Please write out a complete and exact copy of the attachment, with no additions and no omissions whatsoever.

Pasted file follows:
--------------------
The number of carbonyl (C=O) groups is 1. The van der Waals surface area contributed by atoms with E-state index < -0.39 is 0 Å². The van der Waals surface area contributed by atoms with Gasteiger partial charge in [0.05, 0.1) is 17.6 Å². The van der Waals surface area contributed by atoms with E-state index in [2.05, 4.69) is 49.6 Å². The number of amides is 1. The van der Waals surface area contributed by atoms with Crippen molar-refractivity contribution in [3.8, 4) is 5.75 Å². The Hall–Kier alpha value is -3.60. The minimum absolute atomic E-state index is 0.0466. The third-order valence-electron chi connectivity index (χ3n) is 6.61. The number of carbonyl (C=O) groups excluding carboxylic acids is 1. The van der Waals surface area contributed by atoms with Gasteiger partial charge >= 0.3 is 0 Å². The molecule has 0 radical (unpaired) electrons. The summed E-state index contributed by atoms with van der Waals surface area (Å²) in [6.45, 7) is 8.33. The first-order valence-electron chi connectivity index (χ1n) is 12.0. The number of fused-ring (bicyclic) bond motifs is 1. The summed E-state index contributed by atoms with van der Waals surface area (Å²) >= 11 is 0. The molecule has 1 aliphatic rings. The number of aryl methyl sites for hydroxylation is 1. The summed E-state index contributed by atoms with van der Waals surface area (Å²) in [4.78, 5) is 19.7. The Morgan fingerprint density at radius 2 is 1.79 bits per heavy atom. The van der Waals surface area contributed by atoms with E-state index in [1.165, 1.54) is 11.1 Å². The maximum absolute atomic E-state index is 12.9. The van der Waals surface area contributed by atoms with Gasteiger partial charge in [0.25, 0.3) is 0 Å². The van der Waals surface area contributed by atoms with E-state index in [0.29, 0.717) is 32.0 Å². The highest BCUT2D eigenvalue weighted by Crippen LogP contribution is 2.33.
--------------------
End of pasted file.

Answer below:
The number of carbonyl (C=O) groups is 1. The van der Waals surface area contributed by atoms with E-state index < -0.39 is 0 Å². The van der Waals surface area contributed by atoms with Gasteiger partial charge in [0.05, 0.1) is 17.6 Å². The van der Waals surface area contributed by atoms with E-state index in [2.05, 4.69) is 49.6 Å². The number of amides is 1. The van der Waals surface area contributed by atoms with Crippen molar-refractivity contribution in [3.8, 4) is 5.75 Å². The Hall–Kier alpha value is -3.60. The minimum absolute atomic E-state index is 0.0466. The third-order valence-electron chi connectivity index (χ3n) is 6.61. The number of carbonyl (C=O) groups excluding carboxylic acids is 1. The van der Waals surface area contributed by atoms with Gasteiger partial charge >= 0.3 is 0 Å². The molecule has 0 radical (unpaired) electrons. The summed E-state index contributed by atoms with van der Waals surface area (Å²) in [6.45, 7) is 8.33. The first-order valence-electron chi connectivity index (χ1n) is 12.0. The number of fused-ring (bicyclic) bond motifs is 1. The summed E-state index contributed by atoms with van der Waals surface area (Å²) >= 11 is 0. The molecule has 1 aliphatic rings. The number of aryl methyl sites for hydroxylation is 1. The summed E-state index contributed by atoms with van der Waals surface area (Å²) in [4.78, 5) is 19.7. The Morgan fingerprint density at radius 2 is 1.79 bits per heavy atom. The van der Waals surface area contributed by atoms with E-state index in [1.165, 1.54) is 11.1 Å². The maximum absolute atomic E-state index is 12.9. The van der Waals surface area contributed by atoms with Gasteiger partial charge in [0.25, 0.3) is 0 Å². The van der Waals surface area contributed by atoms with E-state index in [0.29, 0.717) is 32.0 Å². The highest BCUT2D eigenvalue weighted by Crippen LogP contribution is 2.33.